On December 30, 2007, my father and I sat in the 10th row of the Georgia Dome somewhere between the 45 and 50-yard lines. Our tickets, which cost $15 each on the street, were for seats just below the big white roof, far above the field. However, with the stadium half full, it was easy to sneak up towards the front -- a tradition of sorts for us, and something we certainly deserved for our unwavering (and often irrational) loyalty.
On that day, the Falcons took on the Seattle Seahawks in a Week 17 matchup, bringing a merciful end to a campaign that could only be described as a nightmare. The Birds would win this one, keeping my record at the Georgia Dome perfect -- a record that stands to this day (you're welcome) -- however, they would finish '07 with a pitiful 4-12 record, the third worst in the league.
The last time they had a worse win percentage in a season? 1996.
Of course, everything fell apart that past summer with the incarceration of Mike Vick, my childhood hero who broke my heart worse than any girl has or ever will.
After being convicted for running an illegal dog-fighting ring, Vick quickly went from my idol to the most hated man in my life -- surpassing the likes of John Rocker, the lead singer of Nickelback, the bad guy in the movie My Dog Skip, and the hyena that was my seventh grade English teacher.
And as Vick rotted away in a jail cell, the team that invested more than $100 million in the talented QB laid in shambles.
Head coach Bobby Petrino's mid-season departure only further demolished Arthur Blank's franchise, bringing an extra heap of embarrassment to the already tarnished organization. Bill Parcells, of all people, put the icing on the crap-flavored cake that was this year, toying with the Falcons by expressing interest in becoming the team's head of football operations, only to take the same role with the Miami Dolphins.
By most accounts, this was as bad as it gets.
There was no light at the end of the tunnel -- just darkness.
Waves of Nostalgia
During this rough stretch I often found myself reminiscing of better days like 2004, when Jim Mora and Vick had the world believing the Falcons were on a clear-cut path towards a championship.
That fall I went to my first game since I was a toddler back in 1993: a preseason contest between the Falcons and Cincinnati Bengals. Atlanta won 35-10, thanks in large part to an impressive performance from Matt Schaub. For a school assignment I wrote about that experience, which my parents thankfully saved:
"What an amazing place the Georgia Dome was. 70,000 screaming fans all packed into one very big room ... All of the sudden, mascots started shooting t-shirts into the stands with a huge slingshot. I reached my arm out and caught one. It was awesome. One group of redneck guys gave me a high five and said 'nice grab there little man.' Soon after, Chris Mohr, the punter threw one of his gloves into the stands, and I caught it. The next one came up, and I also caught it. Everyone said to give the second one to them, but I just gave it to my brother and we ran away ... It was one of the best nights I've ever had."
There was a lot to love about that team. There was the DVD backfield, with Warrick Dunn, Vick and T.J. Duckett -- a seemingly unstoppable force that could give opposing defensive coordinators insomnia.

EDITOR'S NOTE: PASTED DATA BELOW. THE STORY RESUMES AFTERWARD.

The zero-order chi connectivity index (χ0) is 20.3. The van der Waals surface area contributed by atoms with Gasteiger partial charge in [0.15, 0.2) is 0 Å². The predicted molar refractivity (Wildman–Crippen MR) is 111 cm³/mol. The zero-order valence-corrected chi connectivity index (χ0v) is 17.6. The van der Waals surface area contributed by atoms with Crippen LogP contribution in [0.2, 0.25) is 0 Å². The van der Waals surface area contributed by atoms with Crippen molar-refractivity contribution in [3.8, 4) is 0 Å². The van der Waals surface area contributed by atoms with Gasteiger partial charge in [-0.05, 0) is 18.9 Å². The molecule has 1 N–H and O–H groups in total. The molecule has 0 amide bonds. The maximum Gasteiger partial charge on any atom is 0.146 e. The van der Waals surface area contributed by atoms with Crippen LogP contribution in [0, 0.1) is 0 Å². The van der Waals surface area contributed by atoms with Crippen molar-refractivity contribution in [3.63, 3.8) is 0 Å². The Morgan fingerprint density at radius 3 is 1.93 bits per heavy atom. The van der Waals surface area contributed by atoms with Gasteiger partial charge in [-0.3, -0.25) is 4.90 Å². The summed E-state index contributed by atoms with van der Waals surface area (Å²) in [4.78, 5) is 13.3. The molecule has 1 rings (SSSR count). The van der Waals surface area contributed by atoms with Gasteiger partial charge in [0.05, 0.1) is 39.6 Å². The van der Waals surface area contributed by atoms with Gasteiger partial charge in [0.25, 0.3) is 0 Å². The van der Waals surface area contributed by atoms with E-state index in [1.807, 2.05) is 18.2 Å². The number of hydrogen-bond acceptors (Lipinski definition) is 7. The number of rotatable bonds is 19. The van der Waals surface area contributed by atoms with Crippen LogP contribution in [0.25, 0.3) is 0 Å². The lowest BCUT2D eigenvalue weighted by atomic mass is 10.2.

There was our fantastic defensive line, led by the monstrous Rod Coleman and the provocative Patrick Kerney.
There were the seasoned veterans, like Keith Brooking, Alge Crumpler and Todd McClure -- the kind of leaders a team needs to truly succeed.
There was that playoff game when we destroyed the St. Louis Rams. Remember Allen Rossum that night? Man, that was something.
There were the raucous crowds that filled the Dome eight dates a year, giving the revived fanbase a reputation as one of the loudest and proudest in the league.
Most importantly, though, there was such a strong sense of pride that came with supporting these guys. From 2002 to around 2006, being a Falcons fan really meant something unique. It meant that you rooted for a team that was unlike any to ever grace the NFL. It meant that you were privileged to cheer on what was a historically electric quarterback, one who seemed destined for greatness.
All of this was gone, wiped clean. By now, there were few players left to remind us of these happier times, and most of them would be traded or cut in just a few months. The Dome had returned to its usual state as an unintimidating building, as it had been for most of its existence.
A Depressing (and Insignificant) Win
Even though we were at a National Football League event that day when Seattle came to town, the atmosphere was more akin to a funeral than a professional sports game. The Falcons were playing well, but just about everyone wearing red and black had a look of depression on their faces and sadness in their eyes.
That day we joined what was a big party in the stands. The Babineaux family, which had the pleasure of watching two brothers -- Jonathan and Jordan -- face off against each other, brought life to an otherwise meaningless contest. One family member, an uncle to the two boys, was particularly vocal.
"This team ain't worth a damn," he said about Atlanta. "Vick destroyed these guys. Jonathan will be an old man before they start winning again."
By the fourth quarter it felt as if the majority of fans left in the building were cheering on Seattle, and that was probably the case. Those in green and teal attire would go home disappointed, but it still felt like the joke was on us.
For the 'Hawks, a playoff run was on the horizon; for the Falcons, an offseason of deep reflection and drastic changes lied ahead.
Pessimism Reigns Supreme
But little did I know, we were about to be built up again a lot sooner than anyone could have possibly anticipated...
Next week we embark on the next chapter of this story. Stay tuned.